Depression is a strange thing. No one seems able to explain exactly what it is, yet there is no doubting the reality of its pain. I’ve had it with me since boyhood, though at that time, I was years away from even hearing the term, let alone getting treatment. I grew up with it, not only experiencing my own moods, headaches and gradual isolation but also watching my mother succumb for years without ever seeking help. In those days, either you had a “nervous breakdown” (something I could only imagine as a kid as writhing and thrashing about on the floor) or you were fine. I was clearly fine – the top-of-my-class kind of fine. It was bizarre hearing people praise me often when I knew damn well that it was all phoney. Those grown-ups might be fooled, but I knew deep down how worthless I was. I lived in fear that this fact would be discovered.
Even as an adult, long after I had been through numerous talking therapies and medications and accepted the fact that I had this condition, I still couldn’t quite believe that it wasn’t just something incorrigible and rotten about me that was really the problem. I could see clearly enough that my moods, anger and isolation were damaging my family and the core relationship with my wife, and that recognition prompted many efforts to get help. None of them had a lasting effect, though they all helped me grasp in powerful ways the influences of my past that played a role in distorting the balanced psyche I was born with. In fact, I made one breakthrough after another in recognizing destructive patterns of behavior and learning ways to prevent them from controlling my actions. My wife joined me in therapy at times, and those experiences helped keep us together. But depression kept coming back, and I kept returning to the feeling that I must be at fault. When problems started emerging at work, I made only a tenuous connection with depression and couldn’t shake the inner conviction that it was just my inadequacy or stupidity at the heart of the problem.
Eventually, I did come to accept the idea that depression was an illness. I even tried to be open in discussing it with friends, but there were many who didn’t know what to make of this. Some understood depression vaguely as a kind of cosmic anomie that must be caused by an intellectual conclusion I had reached about the futility and meaninglessness of life. Others would ask me about what had been going on lately, suggesting some external cause or event that was getting me down. No, I would try to explain, it doesn’t have a cause, that is, it’s not a response to anything I think or experience. It just takes over – it’s always there in the background, like any chronic disease that never gets cured. Or some would get restless and look as if they wanted to tell me to buck up and get a hold on myself. Emotional issues were embarrassing to discuss. They wanted to run far from that kind of talk. I even had to listen to a therapist of an alternative bent tell me, after my decades of dealing with the condition, that depression was a popular ailment these days because of the influence of advertising and the eagerness of drug companies to promote their products. He knew what real depression was like from his clinical experience, and he thought that strenuous exercise and deep massage would set me right.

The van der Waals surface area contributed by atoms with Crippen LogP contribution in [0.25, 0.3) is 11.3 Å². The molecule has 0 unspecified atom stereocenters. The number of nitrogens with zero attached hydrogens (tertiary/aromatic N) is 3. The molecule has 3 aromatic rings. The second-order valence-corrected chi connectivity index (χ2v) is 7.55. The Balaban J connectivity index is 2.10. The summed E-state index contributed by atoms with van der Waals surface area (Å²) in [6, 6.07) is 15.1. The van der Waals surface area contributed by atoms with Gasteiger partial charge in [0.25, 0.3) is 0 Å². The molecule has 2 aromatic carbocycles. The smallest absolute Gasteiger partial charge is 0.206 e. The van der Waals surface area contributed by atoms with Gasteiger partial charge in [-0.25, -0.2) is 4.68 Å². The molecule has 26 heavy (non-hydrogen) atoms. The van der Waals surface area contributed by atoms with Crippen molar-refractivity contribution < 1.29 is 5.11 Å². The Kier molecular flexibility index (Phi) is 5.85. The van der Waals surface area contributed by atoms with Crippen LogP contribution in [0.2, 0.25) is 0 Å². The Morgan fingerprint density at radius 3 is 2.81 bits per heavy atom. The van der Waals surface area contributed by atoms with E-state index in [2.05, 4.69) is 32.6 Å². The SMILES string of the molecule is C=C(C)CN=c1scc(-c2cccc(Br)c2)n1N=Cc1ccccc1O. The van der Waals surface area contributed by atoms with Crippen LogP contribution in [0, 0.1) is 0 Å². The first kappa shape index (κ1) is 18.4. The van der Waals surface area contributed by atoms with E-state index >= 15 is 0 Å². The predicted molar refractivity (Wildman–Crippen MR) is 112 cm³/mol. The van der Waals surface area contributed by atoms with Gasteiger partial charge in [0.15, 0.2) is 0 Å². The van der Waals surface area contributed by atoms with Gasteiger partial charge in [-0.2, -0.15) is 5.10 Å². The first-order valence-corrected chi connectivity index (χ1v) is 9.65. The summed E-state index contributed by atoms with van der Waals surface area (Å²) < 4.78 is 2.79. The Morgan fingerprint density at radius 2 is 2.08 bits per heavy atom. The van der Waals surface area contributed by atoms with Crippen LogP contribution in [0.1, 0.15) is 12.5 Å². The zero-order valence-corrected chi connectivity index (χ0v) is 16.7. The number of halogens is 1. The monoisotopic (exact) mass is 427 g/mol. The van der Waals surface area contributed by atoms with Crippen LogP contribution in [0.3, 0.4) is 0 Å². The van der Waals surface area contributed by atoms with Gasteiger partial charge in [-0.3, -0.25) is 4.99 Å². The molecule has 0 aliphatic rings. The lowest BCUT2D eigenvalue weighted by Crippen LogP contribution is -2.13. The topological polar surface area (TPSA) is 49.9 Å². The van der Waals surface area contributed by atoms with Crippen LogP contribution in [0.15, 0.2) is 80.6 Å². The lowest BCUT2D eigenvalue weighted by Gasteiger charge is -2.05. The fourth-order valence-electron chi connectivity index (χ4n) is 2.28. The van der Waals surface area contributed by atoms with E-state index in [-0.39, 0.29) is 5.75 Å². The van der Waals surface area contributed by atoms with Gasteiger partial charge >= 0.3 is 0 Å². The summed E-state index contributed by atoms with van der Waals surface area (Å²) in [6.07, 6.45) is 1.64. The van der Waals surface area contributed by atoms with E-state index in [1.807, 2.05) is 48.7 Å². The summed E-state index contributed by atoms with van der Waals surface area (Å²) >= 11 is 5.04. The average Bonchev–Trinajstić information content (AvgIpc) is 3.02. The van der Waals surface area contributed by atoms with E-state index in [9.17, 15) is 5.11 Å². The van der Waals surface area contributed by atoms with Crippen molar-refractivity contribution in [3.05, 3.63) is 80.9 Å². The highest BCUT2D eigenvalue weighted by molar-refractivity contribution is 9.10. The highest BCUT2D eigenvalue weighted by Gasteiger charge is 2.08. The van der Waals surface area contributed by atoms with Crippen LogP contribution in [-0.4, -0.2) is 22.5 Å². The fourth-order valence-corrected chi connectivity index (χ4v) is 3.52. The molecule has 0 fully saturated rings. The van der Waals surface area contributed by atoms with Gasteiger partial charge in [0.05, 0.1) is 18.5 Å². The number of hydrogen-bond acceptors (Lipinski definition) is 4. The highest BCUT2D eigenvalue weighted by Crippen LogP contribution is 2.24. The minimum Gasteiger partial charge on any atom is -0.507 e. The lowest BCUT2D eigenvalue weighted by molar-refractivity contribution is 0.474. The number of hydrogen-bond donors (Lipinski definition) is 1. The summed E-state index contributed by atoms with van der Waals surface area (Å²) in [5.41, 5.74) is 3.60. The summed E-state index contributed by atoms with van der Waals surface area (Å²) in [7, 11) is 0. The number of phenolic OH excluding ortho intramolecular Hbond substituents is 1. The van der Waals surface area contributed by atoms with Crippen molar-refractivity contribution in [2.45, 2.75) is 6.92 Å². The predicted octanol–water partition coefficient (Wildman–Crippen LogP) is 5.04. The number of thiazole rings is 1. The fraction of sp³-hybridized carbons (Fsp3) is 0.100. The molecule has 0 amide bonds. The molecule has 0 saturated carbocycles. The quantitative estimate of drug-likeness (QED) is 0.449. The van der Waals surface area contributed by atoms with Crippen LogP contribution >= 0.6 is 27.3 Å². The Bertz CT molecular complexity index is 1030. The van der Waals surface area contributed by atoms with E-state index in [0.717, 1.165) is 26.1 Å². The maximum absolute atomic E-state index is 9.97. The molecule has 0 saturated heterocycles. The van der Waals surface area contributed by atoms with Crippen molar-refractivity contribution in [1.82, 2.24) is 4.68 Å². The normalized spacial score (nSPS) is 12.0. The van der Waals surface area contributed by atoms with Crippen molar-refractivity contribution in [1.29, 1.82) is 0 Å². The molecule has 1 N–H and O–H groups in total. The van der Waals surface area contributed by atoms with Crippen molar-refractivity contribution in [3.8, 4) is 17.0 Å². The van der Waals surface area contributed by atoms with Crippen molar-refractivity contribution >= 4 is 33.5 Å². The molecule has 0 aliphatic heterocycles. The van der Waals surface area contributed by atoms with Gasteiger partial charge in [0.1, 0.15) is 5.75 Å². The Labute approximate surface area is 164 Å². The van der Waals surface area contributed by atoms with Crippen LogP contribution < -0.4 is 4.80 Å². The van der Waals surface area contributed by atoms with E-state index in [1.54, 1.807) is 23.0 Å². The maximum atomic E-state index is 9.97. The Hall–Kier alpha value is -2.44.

Socially and culturally, the messages still made it seem so wrong to be depressed, as if it were a moral failing, and that only reinforced my worst fears. One person, who called to tell me about the shocking suicide of a young friend, long troubled by depression, concluded by calling him a failure, someone who’d had all the advantages but still managed to lose himself. I couldn’t think what to say to him, the gulf between our understandings was so great. I knew full well that our friend was no failure, but I couldn’t avoid feeling that I was failing. I was afraid I might be next on this grim list.
I wound up having to choose very carefully who I talked to about this condition. But it was still hard not to believe that on some level I was using depression as a rationalization for my own weaknesses, a cover for the knowledge that I was just no good.
What I came to realize, after too many years, was that in accepting the reality of those beliefs, I was still lost in depression itself. I had to get to a place where I could finally look around the edges of that thinking, to grasp that self-contempt was a symptom and that as the depression lifted, what I believed about myself and the possibilities of life could also change. And the trick was to understand this not just on an intellectual level (that was the easy part) but on the deepest level of belief. How do you change belief? I’m still not sure how it happened, but I know it did. As a line in a film said about everything coming together on stage for a play, It’s a mystery.
Mystery or not, that was the turning point for me, the missing piece that suddenly made all the treatments I was getting begin to work in a more lasting way. That belief gave me the one tool I could always use, even in the worst despair. And it gave me hope.
I’ll post more about how that change took place. In the meantime, it would be so helpful to hear what you have been through in understanding this condition and learning how to fight back.
Photo Credit: Derek Benjamin Lilly – MorgueFile